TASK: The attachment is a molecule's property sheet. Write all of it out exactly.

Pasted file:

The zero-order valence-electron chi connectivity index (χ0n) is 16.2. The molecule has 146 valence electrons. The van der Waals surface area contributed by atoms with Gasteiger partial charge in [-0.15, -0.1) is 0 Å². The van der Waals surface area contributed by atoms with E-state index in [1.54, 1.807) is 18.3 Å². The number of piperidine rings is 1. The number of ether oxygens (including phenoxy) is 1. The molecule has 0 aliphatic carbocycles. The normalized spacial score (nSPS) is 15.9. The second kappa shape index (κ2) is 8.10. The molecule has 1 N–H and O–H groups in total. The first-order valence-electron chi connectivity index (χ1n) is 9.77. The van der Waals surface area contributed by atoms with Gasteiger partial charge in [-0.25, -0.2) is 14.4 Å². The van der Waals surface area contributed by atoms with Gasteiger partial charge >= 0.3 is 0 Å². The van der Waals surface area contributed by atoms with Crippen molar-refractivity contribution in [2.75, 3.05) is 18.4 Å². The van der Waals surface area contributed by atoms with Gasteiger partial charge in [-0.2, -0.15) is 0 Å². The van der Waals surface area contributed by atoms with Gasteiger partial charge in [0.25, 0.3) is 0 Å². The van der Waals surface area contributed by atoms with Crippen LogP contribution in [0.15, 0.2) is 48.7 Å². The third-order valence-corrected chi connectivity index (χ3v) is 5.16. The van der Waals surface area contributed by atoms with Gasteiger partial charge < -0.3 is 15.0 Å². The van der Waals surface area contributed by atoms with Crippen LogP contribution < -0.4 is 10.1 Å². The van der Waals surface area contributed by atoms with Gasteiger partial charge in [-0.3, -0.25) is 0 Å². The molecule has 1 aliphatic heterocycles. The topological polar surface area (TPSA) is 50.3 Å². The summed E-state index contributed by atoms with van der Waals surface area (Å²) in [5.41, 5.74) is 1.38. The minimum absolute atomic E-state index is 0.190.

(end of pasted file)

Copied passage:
The zero-order valence-electron chi connectivity index (χ0n) is 16.2. The molecule has 146 valence electrons. The van der Waals surface area contributed by atoms with Gasteiger partial charge in [-0.15, -0.1) is 0 Å². The van der Waals surface area contributed by atoms with E-state index in [1.54, 1.807) is 18.3 Å². The number of piperidine rings is 1. The number of ether oxygens (including phenoxy) is 1. The molecule has 0 aliphatic carbocycles. The normalized spacial score (nSPS) is 15.9. The second kappa shape index (κ2) is 8.10. The molecule has 1 N–H and O–H groups in total. The first-order valence-electron chi connectivity index (χ1n) is 9.77. The van der Waals surface area contributed by atoms with Gasteiger partial charge in [-0.25, -0.2) is 14.4 Å². The van der Waals surface area contributed by atoms with Gasteiger partial charge >= 0.3 is 0 Å². The van der Waals surface area contributed by atoms with Crippen molar-refractivity contribution in [2.75, 3.05) is 18.4 Å². The van der Waals surface area contributed by atoms with Gasteiger partial charge in [-0.2, -0.15) is 0 Å². The van der Waals surface area contributed by atoms with Gasteiger partial charge in [0.25, 0.3) is 0 Å². The van der Waals surface area contributed by atoms with Crippen LogP contribution in [0.15, 0.2) is 48.7 Å². The third-order valence-corrected chi connectivity index (χ3v) is 5.16. The van der Waals surface area contributed by atoms with Gasteiger partial charge < -0.3 is 15.0 Å². The van der Waals surface area contributed by atoms with Crippen LogP contribution < -0.4 is 10.1 Å². The van der Waals surface area contributed by atoms with Gasteiger partial charge in [-0.3, -0.25) is 0 Å². The molecule has 1 aliphatic heterocycles. The topological polar surface area (TPSA) is 50.3 Å². The summed E-state index contributed by atoms with van der Waals surface area (Å²) in [5.41, 5.74) is 1.38. The minimum absolute atomic E-state index is 0.190.